How Stroke Changes the Microbiome

Preliminary experimental evidence from the Center for Stroke Research Berlin suggests that stroke alters the gut microbiome.

The human gut is colonized by around 500 to 1000 bacterial species which have a combined genome about 100 times larger than the human genome. Recent advances in DNA sequencing allow scientists to study microbiota and the specific ways these impact the interlinkage between the gut and the brain and the development of diseases. For instance, in case of a brain lesion (e.g. a stroke), the brain engages intensely with the body’s immune system, of which the gut’s immune system is the most complex and largest part.

Researchers of the Center for Stroke Research at Charité Berlin are investigating three hypotheses which arise from the interlinkage between the brain and the gut because of a stroke: that strokes change the gut microbiome, that the gut microbiome affects the outcome of strokes and that a stroke has lasting impacting on the gut’s immune system. The scientists are attempting to validate that strokes change the human gut microbiome and that the gut microbiome of stroke patients differs from the non-stroke population. The team is currently testing the hypotheses in mouse models of experimental strokes and by then manipulating gut microbiota. In addition, the researchers are performing an observational study which analyzes the composition of gut microbiota in stool samples of stroke patients. Preliminary experimental evidence suggests that stroke alters the gut microbiome.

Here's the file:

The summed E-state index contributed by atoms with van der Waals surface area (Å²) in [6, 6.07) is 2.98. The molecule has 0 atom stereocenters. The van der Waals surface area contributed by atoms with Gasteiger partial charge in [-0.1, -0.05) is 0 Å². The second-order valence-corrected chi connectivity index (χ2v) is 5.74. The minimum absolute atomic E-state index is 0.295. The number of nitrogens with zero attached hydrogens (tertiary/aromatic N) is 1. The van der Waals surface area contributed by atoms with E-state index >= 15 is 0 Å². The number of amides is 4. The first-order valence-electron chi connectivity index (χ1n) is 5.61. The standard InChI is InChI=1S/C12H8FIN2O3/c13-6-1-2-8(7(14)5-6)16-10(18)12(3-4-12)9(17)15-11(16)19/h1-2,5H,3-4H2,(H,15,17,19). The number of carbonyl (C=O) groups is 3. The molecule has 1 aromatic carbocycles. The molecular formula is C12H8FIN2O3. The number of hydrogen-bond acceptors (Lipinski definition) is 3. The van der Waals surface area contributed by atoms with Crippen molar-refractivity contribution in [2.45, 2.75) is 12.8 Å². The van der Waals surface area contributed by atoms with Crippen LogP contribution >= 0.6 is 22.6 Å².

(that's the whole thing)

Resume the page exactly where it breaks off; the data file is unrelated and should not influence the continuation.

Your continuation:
The research project on brain-gut interaction is one of twenty-one research projects at the Center for Stroke Research. The Center was founded in 2008 and consists of research groups which perform disease-oriented basic research, clinical research, and epidemiology and health services related to stroke. The Center for Stroke Research focuses on the individual patient from an interdisciplinary perspective and investigates all stages of stroke research which range from protecting the brain from strokes to restoring the brain functions after a stroke. Through assembling medical practitioners and researchers, the Center aims to span the bridge between new scientific evidence in the field of stroke research and the practical implementation of these findings. In addition, the Center for Stroke Research is based on flat hierarchies which enables young scientists to gain independence in their research and offers them attractive opportunities to advance their careers at an early stage.